I haven’t written anything about advocacy in nearly a year, because I stopped having anything very useful to say, and also I nearly stopped riding my bike. And then I saw that Liz had nailed it, and I felt the need to let everyone know: it has been nailed. She speaketh the truth, and she […]
Category Archives: Politics
Twitter and context collapse
Returning to a theme I’ve explored previously, I recently encountered two pieces about Twitter and context: Justine Sacco is good at her job, and how I came to peace with her Forced context collapse or the right to hide in plain sight The two pieces explore different aspects of the theme, but both of them […]
I’m having a problem with the inaccessibility of gratitude, currently. It’s a bit ironic and also funny,Â because gratitude is one of the few happiness/mindfulness practices you could say I’m “good at”, meaning that I practice it a lot and don’t normally find it difficult (see last year’s entry on this topic). I have so much […]
OKCupid: as clueless as Facebook, but not as evil.
Much has been made recently of this post on the OKCupid blog. In this post, OKCupid “confesses” to experimenting on users in order to verify that their algorithm works, in such a tone as to suggest that this is an obvious thing that everyone does and what of it? In the process, Rudder (the post’s […]
Part of my not doing advocacy anymore was a desire to understand why I didn’tÂ want to do it anymore, to understand how my relationship to riding had changed from a time when advocacy felt like an essential part of my choice to ride. I had a sudden flash of insight this week while I was […]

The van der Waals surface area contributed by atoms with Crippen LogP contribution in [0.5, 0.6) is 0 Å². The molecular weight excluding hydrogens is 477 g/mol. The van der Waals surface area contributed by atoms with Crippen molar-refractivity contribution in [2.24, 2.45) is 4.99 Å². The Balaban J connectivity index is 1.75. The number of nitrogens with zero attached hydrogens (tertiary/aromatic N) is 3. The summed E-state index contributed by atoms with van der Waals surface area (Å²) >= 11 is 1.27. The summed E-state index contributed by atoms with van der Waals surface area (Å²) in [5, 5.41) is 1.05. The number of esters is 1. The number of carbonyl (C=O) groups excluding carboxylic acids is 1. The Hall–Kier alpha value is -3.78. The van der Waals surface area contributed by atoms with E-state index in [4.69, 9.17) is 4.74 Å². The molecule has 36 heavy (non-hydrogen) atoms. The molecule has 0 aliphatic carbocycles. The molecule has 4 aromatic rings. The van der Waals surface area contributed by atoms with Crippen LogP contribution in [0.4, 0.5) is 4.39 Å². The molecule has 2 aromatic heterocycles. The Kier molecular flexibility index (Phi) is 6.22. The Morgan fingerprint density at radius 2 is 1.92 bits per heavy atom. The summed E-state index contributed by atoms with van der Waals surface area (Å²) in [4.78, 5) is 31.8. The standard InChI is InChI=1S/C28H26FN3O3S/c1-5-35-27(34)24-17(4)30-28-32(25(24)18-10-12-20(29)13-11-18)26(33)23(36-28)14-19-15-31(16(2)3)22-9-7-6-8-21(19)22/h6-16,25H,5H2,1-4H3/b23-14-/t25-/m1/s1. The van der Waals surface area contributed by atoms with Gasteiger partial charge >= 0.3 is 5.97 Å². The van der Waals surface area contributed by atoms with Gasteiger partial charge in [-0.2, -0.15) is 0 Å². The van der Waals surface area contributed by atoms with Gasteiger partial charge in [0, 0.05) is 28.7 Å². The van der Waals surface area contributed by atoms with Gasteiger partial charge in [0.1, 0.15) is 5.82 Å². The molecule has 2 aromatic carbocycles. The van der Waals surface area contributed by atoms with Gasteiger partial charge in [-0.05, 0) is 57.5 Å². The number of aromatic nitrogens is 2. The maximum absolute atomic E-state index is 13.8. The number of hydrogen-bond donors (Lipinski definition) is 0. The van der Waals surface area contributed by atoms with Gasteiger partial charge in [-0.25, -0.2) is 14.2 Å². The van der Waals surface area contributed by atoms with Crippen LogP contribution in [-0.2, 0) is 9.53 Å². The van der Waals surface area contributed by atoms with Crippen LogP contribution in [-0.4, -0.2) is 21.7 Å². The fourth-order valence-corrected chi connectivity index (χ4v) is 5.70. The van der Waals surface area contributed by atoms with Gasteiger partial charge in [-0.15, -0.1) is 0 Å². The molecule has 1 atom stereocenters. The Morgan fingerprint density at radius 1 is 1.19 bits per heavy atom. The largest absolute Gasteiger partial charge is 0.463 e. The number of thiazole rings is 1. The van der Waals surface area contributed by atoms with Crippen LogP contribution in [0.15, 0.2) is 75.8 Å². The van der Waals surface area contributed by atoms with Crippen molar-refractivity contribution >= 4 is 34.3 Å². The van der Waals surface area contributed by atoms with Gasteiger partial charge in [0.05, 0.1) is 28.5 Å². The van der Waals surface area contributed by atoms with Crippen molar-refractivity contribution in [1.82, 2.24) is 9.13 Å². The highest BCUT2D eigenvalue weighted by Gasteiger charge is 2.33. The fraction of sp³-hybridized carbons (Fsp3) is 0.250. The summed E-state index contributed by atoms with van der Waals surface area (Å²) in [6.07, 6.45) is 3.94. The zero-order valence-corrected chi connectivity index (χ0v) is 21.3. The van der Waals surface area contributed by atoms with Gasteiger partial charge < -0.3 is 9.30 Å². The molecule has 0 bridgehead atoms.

What comes out of the spaces
Sit quietly for now and cease your relentless participation. Watch what happens. The birds do not crash dead out of the sky in mid-flight, after all. The trees do not wither and die, the rivers do not run red with blood. â€”Elizabeth Gilbert, Eat, Pray, Love Space. Quiet? Yesterday I wrote the first sentence from […]
Road $$ is not cycling $$
There’s a problem with transportation funding framing. The problem is exemplified by the notion that we have enough money to build and maintain roads, but not enough money to build out bike facilities. Frankly this doesn’t make any sense, and no one should be allowed to say it ever again without being strictly challenged on […]
The emotional challenges of advocacy.
I was having a hard time last summer and fall with getting back to riding my bike more, and with doing advocacy and encouragement work for bicycling. I didn’t — don’t — feel safe riding anymore, and I felt frustrated about the barriers to bicycling, so I didn’t feel comfortable encouraging people, and I didn’t […]
Mees 3: Have your cake and eat it too?
The quote that first caught my eye from this chapter was: However, the same citizens who are most concerned about sustainable transport are often the fiercest defenders of leafy, low-rise neighborhoods. This is a particularly pertinent note for Portland, especially right now in light of the discussion around the code allowing developers to build apartment […]
PBOT needs to be solution-oriented
In Saturday morning’s Oregonian neighborhoods section, there’s an article about the safety and traffic conditions on NW Cornell. It contains the line: The society would like to see a stop sign or a crosswalk signal, but Costello isnâ€™t optimistic. â€œI had a PBOT engineer tell me that realistically, itâ€™s not going to happen until someone […]